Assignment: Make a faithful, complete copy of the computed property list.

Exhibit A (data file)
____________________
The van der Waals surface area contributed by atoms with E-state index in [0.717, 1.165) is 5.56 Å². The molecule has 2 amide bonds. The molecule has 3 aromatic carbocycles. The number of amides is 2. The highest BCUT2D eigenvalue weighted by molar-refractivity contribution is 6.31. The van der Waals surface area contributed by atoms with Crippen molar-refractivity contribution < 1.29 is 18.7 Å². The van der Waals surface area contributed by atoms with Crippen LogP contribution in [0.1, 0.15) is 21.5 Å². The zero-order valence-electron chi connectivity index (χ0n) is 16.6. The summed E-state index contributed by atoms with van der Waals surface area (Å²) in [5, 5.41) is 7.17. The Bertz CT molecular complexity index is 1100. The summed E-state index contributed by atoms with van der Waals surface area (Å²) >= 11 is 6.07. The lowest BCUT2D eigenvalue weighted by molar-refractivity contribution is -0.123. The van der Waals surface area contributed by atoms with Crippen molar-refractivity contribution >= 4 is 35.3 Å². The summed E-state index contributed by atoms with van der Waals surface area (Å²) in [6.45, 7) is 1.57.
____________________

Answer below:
The van der Waals surface area contributed by atoms with E-state index in [0.717, 1.165) is 5.56 Å². The molecule has 2 amide bonds. The molecule has 3 aromatic carbocycles. The number of amides is 2. The highest BCUT2D eigenvalue weighted by molar-refractivity contribution is 6.31. The van der Waals surface area contributed by atoms with Crippen molar-refractivity contribution < 1.29 is 18.7 Å². The van der Waals surface area contributed by atoms with Crippen LogP contribution in [0.1, 0.15) is 21.5 Å². The zero-order valence-electron chi connectivity index (χ0n) is 16.6. The summed E-state index contributed by atoms with van der Waals surface area (Å²) in [5, 5.41) is 7.17. The Bertz CT molecular complexity index is 1100. The summed E-state index contributed by atoms with van der Waals surface area (Å²) >= 11 is 6.07. The lowest BCUT2D eigenvalue weighted by molar-refractivity contribution is -0.123. The van der Waals surface area contributed by atoms with Crippen molar-refractivity contribution >= 4 is 35.3 Å². The summed E-state index contributed by atoms with van der Waals surface area (Å²) in [6.45, 7) is 1.57.